by Jerry Sonnenberg
Representative Colorado District 65Bertrand Russell, a British philosopher born in the 1800’s, once said, “With the introduction of agriculture mankind entered upon a long period of meanness, misery and madness, from which they are only now being freed by the beneficent operation of the machine.”
The 70th General Assembly convened on Jan. 7 and with the swearing in of new members. The legislature is now split with the Democrats retaining control of the House and Republicans taking the reins on the Senate. Although the only machine involved was the voting machine, I trust rural Colorado will be freed from the meanness, misery and madness of politics we have seen over the last two years.
I plan to help lead this effort in the State Senate by actually governing. I was humbled when leadership chose to appoint this farm boy from the Colorado plains as chairman of the Senate Agriculture, Natural Resources and Energy Committee. As the only farmer in the legislature, I look forward to being the statesmen who defends our rural way of life.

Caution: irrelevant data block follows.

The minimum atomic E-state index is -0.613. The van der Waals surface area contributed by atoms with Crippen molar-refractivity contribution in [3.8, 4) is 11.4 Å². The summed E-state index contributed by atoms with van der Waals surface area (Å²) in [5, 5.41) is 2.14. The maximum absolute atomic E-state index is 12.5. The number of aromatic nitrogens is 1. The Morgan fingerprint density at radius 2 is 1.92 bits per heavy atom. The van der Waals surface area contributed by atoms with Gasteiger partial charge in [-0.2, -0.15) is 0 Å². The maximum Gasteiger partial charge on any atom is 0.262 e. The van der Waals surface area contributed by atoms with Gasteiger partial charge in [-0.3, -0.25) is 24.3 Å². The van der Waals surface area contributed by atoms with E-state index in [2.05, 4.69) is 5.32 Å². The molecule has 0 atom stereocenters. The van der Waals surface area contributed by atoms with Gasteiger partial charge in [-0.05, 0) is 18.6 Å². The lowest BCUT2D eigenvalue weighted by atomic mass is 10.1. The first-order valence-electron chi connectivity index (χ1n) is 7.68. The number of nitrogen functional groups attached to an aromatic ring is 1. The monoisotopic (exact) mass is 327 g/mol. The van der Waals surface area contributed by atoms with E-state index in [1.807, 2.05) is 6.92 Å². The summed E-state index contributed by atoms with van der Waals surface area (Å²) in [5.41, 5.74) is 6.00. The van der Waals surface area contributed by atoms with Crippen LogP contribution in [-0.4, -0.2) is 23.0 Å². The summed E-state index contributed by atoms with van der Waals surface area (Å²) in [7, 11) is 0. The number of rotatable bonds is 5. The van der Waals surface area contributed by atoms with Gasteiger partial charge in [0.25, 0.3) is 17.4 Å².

The two largest economic drivers are located in rural Colorado: Energy production and agriculture (including water). Both of these economic drivers fall under the supervision of the Senate Ag Committee. One can expect both industries will garner huge debate in this legislative session.
I expect we will see the usual anti-fracking and anti-oil and gas legislation return as well as bills in support of the industry. The difference from years past will be the Senate can now stop unreasonable attacks on rural Colorado and the energy industry. Rest assured there will be a reasonable expectation that we continue to produce this countries energy in an environmentally conscious and safe manner while helping make this great country energy independent.
There are also issues relating to water that will again come before the legislature. Issues trying to address the inability for us to keep Colorado’s water in Colorado because of a lack of storage (as water leaves this state over and above our compact as you read this); high groundwater areas such as Sterling and the Gilcrest/LaSalle area; as well as ways to try and keep ag water from leaving the farm and going to the cities.
Whatever the issue, agriculture’s voice will be heard without the meanness, madness and misery.